NJ utility backs down from discounting repairs

July 18, 2000
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Hurricane Floyd will not be a windfall for the Public Service Electric and Gas Co. (PSE&G) after all. The New Jersey-based utility backed away from discounts on flood-damaged hot water heaters and furnaces, due to tariff restrictions and concerns of cross-subsidization.

According to company spokesperson Paul Rosengren, PSE&G attorneys said that discounts were illegal because the utility is prohibited from subsidizing its service business with ratepayer money, which could happen if it lowered repair prices.

A recent analysis of the deregulated electric power industry showed that discounted services do affect cross-subsidization. The National Association of Regulatory Utility Commissioners, in its economic analysis, said that cross-subsidization occurs if the marketing affiliate (PSE&G) in the unregulated competitive market charges prices below marginal costs, thereby incurring losses in its operation.


PSE&G spokesperson Kathy Ellis said, “Our guys were out there assessing the work and saw the extent of the damage. We made the decision then to waive our normal charges and bill a nominal fee.”

The next day, company attorneys saw that discounts would be in violation of the repair rates set by the New Jersey Board of Public Utilities (BPU). These rates are intended to prevent PSE&G from undercutting prices charged by area hvacr contractors.

As a result of the decision to pull back discounts, homeowners were billed three or four times the amount for repairs they would normally have been charged.

In an interview with the The Record, Hackensack, NJ, Rosengren said his company honored a $50 repair price for anyone who had already received that as a quote, but that PSE&G was “required by regulations to go with our standard prices,” which averaged $150 to $200.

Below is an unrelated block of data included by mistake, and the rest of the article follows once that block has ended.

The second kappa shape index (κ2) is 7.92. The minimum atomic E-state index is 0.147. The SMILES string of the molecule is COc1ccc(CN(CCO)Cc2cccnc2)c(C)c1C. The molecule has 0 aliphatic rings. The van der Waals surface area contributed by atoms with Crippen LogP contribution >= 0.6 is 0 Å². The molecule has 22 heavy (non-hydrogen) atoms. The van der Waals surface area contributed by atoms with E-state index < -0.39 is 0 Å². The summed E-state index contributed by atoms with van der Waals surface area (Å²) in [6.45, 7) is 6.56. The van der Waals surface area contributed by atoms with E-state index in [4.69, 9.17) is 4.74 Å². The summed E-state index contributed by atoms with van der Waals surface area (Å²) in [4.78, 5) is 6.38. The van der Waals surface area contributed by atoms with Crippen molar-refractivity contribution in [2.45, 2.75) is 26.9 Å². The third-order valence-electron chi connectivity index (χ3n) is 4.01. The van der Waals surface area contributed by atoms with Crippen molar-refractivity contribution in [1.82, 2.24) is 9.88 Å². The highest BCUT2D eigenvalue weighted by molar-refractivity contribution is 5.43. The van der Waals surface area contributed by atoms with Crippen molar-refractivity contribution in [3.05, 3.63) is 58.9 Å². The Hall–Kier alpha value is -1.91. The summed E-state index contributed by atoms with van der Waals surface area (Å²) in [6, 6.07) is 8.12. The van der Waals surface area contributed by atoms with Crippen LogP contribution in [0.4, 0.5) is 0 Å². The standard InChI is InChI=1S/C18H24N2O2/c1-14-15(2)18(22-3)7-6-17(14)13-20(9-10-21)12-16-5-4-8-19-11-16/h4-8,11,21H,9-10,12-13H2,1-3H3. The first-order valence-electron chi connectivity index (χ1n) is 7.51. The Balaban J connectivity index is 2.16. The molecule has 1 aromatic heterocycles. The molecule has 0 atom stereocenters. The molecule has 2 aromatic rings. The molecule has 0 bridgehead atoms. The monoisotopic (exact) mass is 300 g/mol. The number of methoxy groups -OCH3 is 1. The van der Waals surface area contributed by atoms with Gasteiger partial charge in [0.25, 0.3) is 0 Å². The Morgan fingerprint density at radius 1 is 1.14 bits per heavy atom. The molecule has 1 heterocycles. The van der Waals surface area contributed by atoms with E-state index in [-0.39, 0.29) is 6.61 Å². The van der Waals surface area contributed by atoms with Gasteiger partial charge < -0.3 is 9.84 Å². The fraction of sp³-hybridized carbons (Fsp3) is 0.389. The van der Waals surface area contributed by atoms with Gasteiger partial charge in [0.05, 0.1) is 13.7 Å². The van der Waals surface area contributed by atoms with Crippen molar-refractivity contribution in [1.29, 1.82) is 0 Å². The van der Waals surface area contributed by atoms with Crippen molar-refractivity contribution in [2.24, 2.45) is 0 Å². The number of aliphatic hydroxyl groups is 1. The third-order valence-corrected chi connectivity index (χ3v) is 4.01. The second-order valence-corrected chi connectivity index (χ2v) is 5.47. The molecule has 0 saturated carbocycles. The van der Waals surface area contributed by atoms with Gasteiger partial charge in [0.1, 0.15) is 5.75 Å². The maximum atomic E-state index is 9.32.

Good news for contractors

At least one New Jersey contractor applauded the news.

“The BPU is finally doing their job,” said Clint Crane, president of Reel-Strong Fuel Co., Cranford. “I don’t know how they [PSE&G] can come up with the pricing they’re charging. If they’re not allowed to discount their rate, they’ll have to raise their rates even higher to level the playing field.

“We hope that customers will come back to us.”

Bill Fraser Sr., president of FrasAir/Service Experts, Manville, whose own business suffered severe flood damage, said his company lost a lot of repair work to PSE&G because they were going door-to-door offering their services to flood victims.

“When we had a flood about four years ago, we had a lot of repair work,” he said. “This year they [PSE&G] have taken almost every bit of repair work away from us.”

Fraser said the pullback on discounting services will probably have little or no effect on his business.

“The utility is already in the home quoting a price. The people with damaged equipment don’t have time to shop for quotes. It’s good that PSE&G is helping people get back on their feet again but they are taking business away from us.

“If we went door-to-door, we’d probably be cited for solicitation.”

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